Arriving at your pediatrician’s office, they too run through a checklist based upon their knowledge. What does it mean if they can’t find a physical cause?
We tend to assume physical symptoms have physical causes. However, sometimes children and teens may experience physical symptoms because of an underlying mental health concern. Research around unexplained physical or somatic symptoms in children has shown that these feelings can be a result of a neglected mental health condition. Additionally, long-term studies have shown that physical complaints in childhood without explanation and early intervention can lead to poorer outcomes in mental health as an adult.
Back in the pediatrician’s office, your concern increases when the doctor has no explanation for why your child continues to complain of aches and pains. This is when pediatricians and caregivers should consider the child’s mental health.
Physical symptoms tied to mental health concerns can be challenging and confusing for people of all ages to understand and manage. Adults who live with a mental health condition may have insight into the cause of physical symptoms and the solutions that help, but even as adults, it can be hard to fully understand.
A child may be feeling stressed about the new school year, lonely because of social distancing, or sadness around a substantial change in their day-to-day routines. Cognitively, this is a lot for a young mind to process! Our bodies use pain as an indicator to seek help. For children and teens, the onset of physical symptoms may be their first insight that something is wrong. This is why it is so important for caregivers and treatment providers to recognize the possibility of an untreated mental health concern.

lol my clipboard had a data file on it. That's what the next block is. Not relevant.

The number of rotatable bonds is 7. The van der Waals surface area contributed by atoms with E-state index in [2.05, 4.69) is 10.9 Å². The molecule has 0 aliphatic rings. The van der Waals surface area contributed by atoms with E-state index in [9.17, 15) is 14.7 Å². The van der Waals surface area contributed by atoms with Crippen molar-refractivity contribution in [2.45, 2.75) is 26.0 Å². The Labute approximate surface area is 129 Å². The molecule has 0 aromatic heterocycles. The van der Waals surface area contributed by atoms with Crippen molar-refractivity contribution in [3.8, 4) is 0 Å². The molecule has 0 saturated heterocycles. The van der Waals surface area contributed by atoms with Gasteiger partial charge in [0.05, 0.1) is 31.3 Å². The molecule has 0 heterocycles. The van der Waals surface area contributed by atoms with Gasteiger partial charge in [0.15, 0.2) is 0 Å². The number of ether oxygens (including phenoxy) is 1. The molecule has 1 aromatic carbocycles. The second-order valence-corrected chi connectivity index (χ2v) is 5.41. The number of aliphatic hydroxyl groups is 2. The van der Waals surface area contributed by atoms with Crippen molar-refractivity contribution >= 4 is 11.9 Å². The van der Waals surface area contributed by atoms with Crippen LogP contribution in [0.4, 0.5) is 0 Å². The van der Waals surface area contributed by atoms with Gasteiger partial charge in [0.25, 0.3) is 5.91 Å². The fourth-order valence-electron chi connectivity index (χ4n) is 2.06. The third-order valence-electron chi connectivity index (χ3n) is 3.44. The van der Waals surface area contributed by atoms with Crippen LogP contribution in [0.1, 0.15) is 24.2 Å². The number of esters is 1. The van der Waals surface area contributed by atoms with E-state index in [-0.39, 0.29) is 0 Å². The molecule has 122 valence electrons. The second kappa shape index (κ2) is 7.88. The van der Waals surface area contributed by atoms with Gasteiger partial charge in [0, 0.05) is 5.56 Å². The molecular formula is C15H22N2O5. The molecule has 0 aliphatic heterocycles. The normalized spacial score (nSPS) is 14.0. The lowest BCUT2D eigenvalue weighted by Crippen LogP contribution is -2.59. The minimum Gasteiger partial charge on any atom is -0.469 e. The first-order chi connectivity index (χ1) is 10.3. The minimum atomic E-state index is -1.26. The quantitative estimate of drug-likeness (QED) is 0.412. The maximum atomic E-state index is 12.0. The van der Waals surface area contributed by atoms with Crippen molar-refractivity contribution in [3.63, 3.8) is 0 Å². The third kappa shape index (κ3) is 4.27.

Early intervention can help children gain the skills they need to support lifelong wellness. Caregivers can start this process by teaching children at a young age about mental wellness. Just as we teach children to take good care of their physical health, we also can teach children the basics of emotional health.
DBSA has recently created a resource for parents, caregivers, educators, and clinicians, which can be helpful for teaching children about emotions. The DBSA Mood Crew is a fun, engaging educational program, designed for children ages 4 to 10, that helps caregivers begin positive conversations about emotions. This free resource has worksheets, coloring sheets, games, and activities that can be engaging for the whole family. Early intervention may sound intimidating, but a simple early intervention is starting good emotional education from an early age – starting with the DBSA Mood Crew is a great first step.
Congress may be in recess, but DBSA advocacy is not
Funding needed for peer-to-peer support programs
Manuel has been active in his DBSA chapter, providing and receiving support. But like many, his mental health challenges increased during the pandemic. He jumped at the chance to receive one-on-one peer support services offered by the DBSA national organization. Funding for these services was available through a two-month SAMHSA ECHO grant. After his first visit, his assigned peer support specialist was unable to reach him to schedule further visits. Several weeks later, after the grant funding had expired, Manuel contacted the peer specialist, sharing he had been unavailable because he had experienced a crisis and had been hospitalized.